try to get at a few deeper issues in some of the other areas.
First, with respect to the research, just as an aside,
there is probably no way we could settle this without getting out the
text, but I don't think Ramsey changed his mind, by the way. The
sin boldly stuff was, at least on my recollection, what Ramsey loved to
do. That is, play with possible justifications that one might come up
with for various things.
It was not, I think, his preferred proposal on the matter,
but we'd have to get the text to decide that one. But on the
research, I want to sort of get at a couple of what seem to me to be
deeper questions, and then also on the genetic testing.
The examples you gave were wonderful in a certain way of
the requirements, the hoops that you are forced to jump through, and
which do seem ridiculous to probably almost anybody sitting there
listening. Raise a deeper question, though, exactly what — what's
the larger concern here? The larger concern is, whom shall we trust?
And how do we structure circumstances in such a way that we think, you
know, trustworthy people are making decisions that are wise.
And we find ourselves in a circumstance, not just here but
in many areas of our life, where the only way we can seem to find to do
it is regulation/overregulation to the point of absurdity. But one of
the reasons we find ourselves in that circumstance has to do precisely
with the history you recounted, in a way.
So I'd be interested if you could say just a little
more about that kind of question about exactly how we satisfy ourselves
if there are people whom we can trust.
And then, one — second question on the research. This
follows up on Leon's question. On the one hand, you don't want
to shut down non-therapeutic research on children. On the other hand,
you don't think a moral justification for it, up until now,
that's satisfactory has been provided.
Would you be willing to say that to take up the question in
a non-frivolous manner would require leaving open the possibility, as
one possible answer, that it should stop? That is to say, your answer
to Leon was simply you're confident that an appropriate rationale
can be found if we work on it.
Well, and that may be true, but wouldn't — if
we're really serious and not frivolous in taking up the question,
wouldn't we, from the start, have to have at least as one
possibility the idea that maybe there wasn't any justification, and
we just couldn't say that?
And then, on the genetic testing, if I can just put one
more question before you, there must be deeper impulses or urges at
work that lead us to want to know, with respect to these newborns, not
just about PKU but about a couple hundred or a thousand possible
abnormalities, even if, as in many cases you've said, not for now
at least directly connected to any known disease.
What's going on there? In other words, is there some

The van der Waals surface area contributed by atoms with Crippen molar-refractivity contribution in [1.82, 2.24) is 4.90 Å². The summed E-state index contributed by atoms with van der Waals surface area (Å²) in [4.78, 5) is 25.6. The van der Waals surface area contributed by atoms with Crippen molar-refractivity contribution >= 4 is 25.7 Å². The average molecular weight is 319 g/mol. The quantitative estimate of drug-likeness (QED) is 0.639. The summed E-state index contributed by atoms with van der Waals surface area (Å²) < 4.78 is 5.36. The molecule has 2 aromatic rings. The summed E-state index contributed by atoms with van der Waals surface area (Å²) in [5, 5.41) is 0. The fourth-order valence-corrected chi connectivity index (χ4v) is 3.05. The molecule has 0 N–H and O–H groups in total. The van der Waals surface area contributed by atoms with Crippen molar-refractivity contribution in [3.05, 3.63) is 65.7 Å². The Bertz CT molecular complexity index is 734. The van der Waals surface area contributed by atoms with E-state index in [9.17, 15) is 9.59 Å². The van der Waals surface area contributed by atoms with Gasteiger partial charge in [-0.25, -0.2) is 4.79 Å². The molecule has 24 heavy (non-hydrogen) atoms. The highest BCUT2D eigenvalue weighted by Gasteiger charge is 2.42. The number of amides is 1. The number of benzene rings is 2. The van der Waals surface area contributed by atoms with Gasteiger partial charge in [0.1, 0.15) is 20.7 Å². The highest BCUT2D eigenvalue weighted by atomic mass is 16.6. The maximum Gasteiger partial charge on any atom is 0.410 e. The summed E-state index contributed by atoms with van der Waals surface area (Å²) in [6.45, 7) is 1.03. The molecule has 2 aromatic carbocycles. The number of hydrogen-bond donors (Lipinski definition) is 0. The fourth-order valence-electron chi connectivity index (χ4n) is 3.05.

larger cultural power or impulse at work about what we want from a baby
or our need to know something if we can know it. In other words, are
we going to solve these problems just by a recommendation, or are there
some sort of deeper issues at work that push us in certain directions?
And that may be very much harder to get a hand on than just a
I'd be interested if you could say something about
DR.FOST: Thanks. Those are all great questions.
First, with regard to who to trust in the research area,
it's my view that IRBs have worked extraordinary well. That is,
that's — that's the main thing that has changed since the
'60s and the '70s, the common rule and local IRBs to implement
It's very difficult to find, in the last 20 years —
and there have been several studies to support this — an example of
the kind of egregiously unethical research that was common and
ubiquitous in the '70s. There is a lot of conceptual basis for
IRBs. I myself am very enamored of what's called ideal observer
theory. Put in simple language — many heads are better than one.
And I think it's so hard to find an example of, really, the
kind of research that was common back then that whenever something
happens that's controversial it becomes a cause celebre. So
the death of Ellen Roche at Hopkins, the death of Jesse Gelsinger,
stay with us for years and years and years, probably decades, and
in my view don't even themselves constitute egregiously unethical
That is, I think it's very difficult. I think there is
a case to be made, both sides of those cases, and yet they've
acquired — they've become poster children as research gone wild.
Research has not gone wild. The Roche case and the
Gelsinger case are remarkable, because they are exceptionally uncommon,
and even those cases I think have been — there has been demagoguery
about them, and they've been overstated. So in my view IRBs have
done an amazing job.
Have they produced a zero-risk situation, a situation in
which no human subject ever gets mistreated? No, of course not.
Nothing can. But it's remarkably rare for — to have unanticipated